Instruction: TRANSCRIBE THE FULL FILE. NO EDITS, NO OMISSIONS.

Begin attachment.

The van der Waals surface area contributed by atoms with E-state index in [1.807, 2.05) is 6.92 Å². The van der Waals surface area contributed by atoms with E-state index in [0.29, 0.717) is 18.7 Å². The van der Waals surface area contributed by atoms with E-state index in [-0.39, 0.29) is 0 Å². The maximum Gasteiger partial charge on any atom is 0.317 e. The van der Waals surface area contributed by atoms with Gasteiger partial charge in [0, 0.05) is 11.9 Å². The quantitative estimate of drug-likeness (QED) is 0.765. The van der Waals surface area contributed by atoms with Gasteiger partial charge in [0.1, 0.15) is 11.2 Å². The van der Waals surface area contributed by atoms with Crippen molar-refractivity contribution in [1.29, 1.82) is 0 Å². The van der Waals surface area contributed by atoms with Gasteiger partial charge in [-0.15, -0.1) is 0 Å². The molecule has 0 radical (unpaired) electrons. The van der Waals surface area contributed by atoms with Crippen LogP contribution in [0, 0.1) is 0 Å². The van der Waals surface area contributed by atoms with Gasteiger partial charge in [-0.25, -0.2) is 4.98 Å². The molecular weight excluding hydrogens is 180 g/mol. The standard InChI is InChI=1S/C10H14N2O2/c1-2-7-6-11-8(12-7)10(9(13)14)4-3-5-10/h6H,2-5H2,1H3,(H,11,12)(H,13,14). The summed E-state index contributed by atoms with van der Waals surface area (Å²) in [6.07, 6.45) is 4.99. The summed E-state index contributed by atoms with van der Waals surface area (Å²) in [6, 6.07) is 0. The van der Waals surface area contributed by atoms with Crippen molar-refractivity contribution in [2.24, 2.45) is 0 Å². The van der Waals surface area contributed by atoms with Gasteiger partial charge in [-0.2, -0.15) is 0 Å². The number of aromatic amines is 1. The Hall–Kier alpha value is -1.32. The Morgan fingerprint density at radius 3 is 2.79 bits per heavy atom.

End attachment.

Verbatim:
The van der Waals surface area contributed by atoms with E-state index in [1.807, 2.05) is 6.92 Å². The van der Waals surface area contributed by atoms with E-state index in [0.29, 0.717) is 18.7 Å². The van der Waals surface area contributed by atoms with E-state index in [-0.39, 0.29) is 0 Å². The maximum Gasteiger partial charge on any atom is 0.317 e. The van der Waals surface area contributed by atoms with Gasteiger partial charge in [0, 0.05) is 11.9 Å². The quantitative estimate of drug-likeness (QED) is 0.765. The van der Waals surface area contributed by atoms with Gasteiger partial charge in [0.1, 0.15) is 11.2 Å². The van der Waals surface area contributed by atoms with Crippen molar-refractivity contribution in [1.29, 1.82) is 0 Å². The van der Waals surface area contributed by atoms with Gasteiger partial charge in [-0.15, -0.1) is 0 Å². The molecule has 0 radical (unpaired) electrons. The van der Waals surface area contributed by atoms with Crippen LogP contribution in [0, 0.1) is 0 Å². The van der Waals surface area contributed by atoms with Gasteiger partial charge in [-0.25, -0.2) is 4.98 Å². The molecular weight excluding hydrogens is 180 g/mol. The standard InChI is InChI=1S/C10H14N2O2/c1-2-7-6-11-8(12-7)10(9(13)14)4-3-5-10/h6H,2-5H2,1H3,(H,11,12)(H,13,14). The summed E-state index contributed by atoms with van der Waals surface area (Å²) in [6.07, 6.45) is 4.99. The summed E-state index contributed by atoms with van der Waals surface area (Å²) in [6, 6.07) is 0. The van der Waals surface area contributed by atoms with Crippen molar-refractivity contribution in [2.24, 2.45) is 0 Å². The van der Waals surface area contributed by atoms with Gasteiger partial charge in [-0.2, -0.15) is 0 Å². The number of aromatic amines is 1. The Hall–Kier alpha value is -1.32. The Morgan fingerprint density at radius 3 is 2.79 bits per heavy atom.